SPOILER FREE REVIEW
Synopsis (Taken from Goodreads.com):
A coming-of-age tale of fan fiction, family and first love.
Cath is a Simon Snow fan.
Okay, the whole world is a Simon Snow fan…
But for Cath, being a fan is her life—and she’s really good at it. She and her twin sister, Wren, ensconced themselves in the Simon Snow series when they were just kids; it’s what got them through their mother leaving.
Reading. Rereading. Hanging out in Simon Snow forums, writing Simon Snow fan fiction, dressing up like the characters for every movie premiere.
Cath’s sister has mostly grown away from fandom, but Cath can’t let go. She doesn’t want to.
Now that they’re going to college, Wren has told Cath she doesn’t want to be roommates. Cath is on her own, completely outside of her comfort zone. She’s got a surly roommate with a charming, always-around boyfriend, a fiction-writing professor who thinks fan fiction is the end of the civilized world, a handsome classmate who only wants to talk about words… And she can’t stop worrying about her dad, who’s loving and fragile and has never really been alone.
For Cath, the question is: Can she do this?
Can she make it without Wren holding her hand? Is she ready to start living her own life? Writing her own stories?
And does she even want to move on if it means leaving Simon Snow behind?
Goodreads Rating: 4.14/5 Stars
My Rating: 5/5 Stars
I first read this novel when I was a junior in high school and it quickly became one of my favorite novels of all time. I decided to reread it, to close out my 2016 reading, and to prepare myself to finally read Carry On. And, honestly, I can say that I am so happy with the choice that I made to reread this.
Although I may not be a fan of Eleanor and Park, I absolutely fell in love with the characters and plot of this novel. Cath was a character that I connected with, in that we both go to college, are heavily invested in fandoms, and enjoy writing fanfiction. More than that, Cath felt human to me. She’s simply another friend, hiding between the pages of the book and she’s always ready to be there when I need her to. Although I don’t have a Levi in my life, he was just a reminder of how important it is to make friends and to know how to trust.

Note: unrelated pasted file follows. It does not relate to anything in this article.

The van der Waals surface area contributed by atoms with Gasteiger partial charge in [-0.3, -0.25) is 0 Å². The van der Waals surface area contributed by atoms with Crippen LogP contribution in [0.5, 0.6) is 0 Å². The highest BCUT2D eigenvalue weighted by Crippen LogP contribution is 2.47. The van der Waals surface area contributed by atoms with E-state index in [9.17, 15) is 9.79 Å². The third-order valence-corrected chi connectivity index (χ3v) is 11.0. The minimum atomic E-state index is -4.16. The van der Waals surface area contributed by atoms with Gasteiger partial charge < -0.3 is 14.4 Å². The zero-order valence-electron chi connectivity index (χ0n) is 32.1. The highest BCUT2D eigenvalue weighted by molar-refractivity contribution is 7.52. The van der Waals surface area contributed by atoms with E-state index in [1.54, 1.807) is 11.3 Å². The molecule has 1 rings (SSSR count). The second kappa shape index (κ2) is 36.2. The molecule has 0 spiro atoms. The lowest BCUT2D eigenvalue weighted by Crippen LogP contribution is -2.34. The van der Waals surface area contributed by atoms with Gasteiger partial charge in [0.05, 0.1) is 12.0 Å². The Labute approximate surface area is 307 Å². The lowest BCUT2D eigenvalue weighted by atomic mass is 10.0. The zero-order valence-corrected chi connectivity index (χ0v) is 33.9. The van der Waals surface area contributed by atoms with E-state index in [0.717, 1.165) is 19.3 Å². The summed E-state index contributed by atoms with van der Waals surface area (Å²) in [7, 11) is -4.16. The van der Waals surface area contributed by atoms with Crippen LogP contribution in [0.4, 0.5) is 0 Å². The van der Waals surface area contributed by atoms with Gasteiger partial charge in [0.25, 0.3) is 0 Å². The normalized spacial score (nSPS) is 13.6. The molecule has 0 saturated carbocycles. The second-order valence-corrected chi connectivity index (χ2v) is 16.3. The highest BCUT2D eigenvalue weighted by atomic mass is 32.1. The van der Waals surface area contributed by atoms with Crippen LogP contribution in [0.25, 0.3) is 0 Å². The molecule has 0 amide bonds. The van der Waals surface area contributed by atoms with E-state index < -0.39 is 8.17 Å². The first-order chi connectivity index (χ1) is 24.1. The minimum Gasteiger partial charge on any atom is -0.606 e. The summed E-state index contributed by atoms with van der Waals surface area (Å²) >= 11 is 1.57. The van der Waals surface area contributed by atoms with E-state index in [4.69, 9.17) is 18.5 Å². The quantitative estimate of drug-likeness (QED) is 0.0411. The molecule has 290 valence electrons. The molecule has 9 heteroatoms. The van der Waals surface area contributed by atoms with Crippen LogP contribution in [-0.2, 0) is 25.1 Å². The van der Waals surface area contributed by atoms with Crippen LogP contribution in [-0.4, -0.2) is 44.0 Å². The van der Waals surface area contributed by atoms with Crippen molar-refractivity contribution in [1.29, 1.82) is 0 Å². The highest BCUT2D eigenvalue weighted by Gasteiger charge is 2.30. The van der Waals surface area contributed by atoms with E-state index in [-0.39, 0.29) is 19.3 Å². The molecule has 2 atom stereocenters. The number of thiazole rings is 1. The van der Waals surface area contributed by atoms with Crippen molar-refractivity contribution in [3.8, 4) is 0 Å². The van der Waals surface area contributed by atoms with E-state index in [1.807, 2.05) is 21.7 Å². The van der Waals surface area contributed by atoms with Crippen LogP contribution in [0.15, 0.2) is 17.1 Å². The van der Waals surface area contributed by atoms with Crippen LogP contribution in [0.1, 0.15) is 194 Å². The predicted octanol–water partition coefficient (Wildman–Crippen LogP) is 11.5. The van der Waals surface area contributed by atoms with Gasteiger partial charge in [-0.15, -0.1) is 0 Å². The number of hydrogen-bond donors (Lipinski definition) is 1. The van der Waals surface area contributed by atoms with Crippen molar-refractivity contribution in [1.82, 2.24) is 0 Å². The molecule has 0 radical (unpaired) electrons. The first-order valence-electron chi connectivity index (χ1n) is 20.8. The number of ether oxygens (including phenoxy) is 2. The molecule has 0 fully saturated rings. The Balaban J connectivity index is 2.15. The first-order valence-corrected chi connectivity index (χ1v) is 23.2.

More than just the characters, there is a beautiful flow to this novel. Usually I am wary of contemporary novels because of cliches and difficulties that come with pacing and keeping the story interesting. That is not the case that I have with this novel – I always find myself eating up the pages. Rowell beautiful paced this book with the perfect blend of college, friendship, and family issues. In addition, this book holds important messages for any student, young adult or teenager, to hold closely onto.
Now, I usually don’t read contemporaries because I prefer diving into other worlds and not into the reality that I know myself. However, this book flows alongside my reality in a way that I absolutely love – in that, Cath is an English major, and Rowell’s statements about reading and writing speak to my soul. Whenever I pick up this novel, it never fails to make me want to burn through the book or pick up my laptop and tear into a new story.
If you are looking for the perfect book to get you out of a reading slump or to fix your writer’s block, this book is definitely the perfect solution to both of those problems. Not to mention, for any college students reading this, it really helps to lessen anxieties you may have about college life.
“To really be a nerd, she’d decided, you had to prefer fictional worlds to the real one.”
― Rainbow Rowell,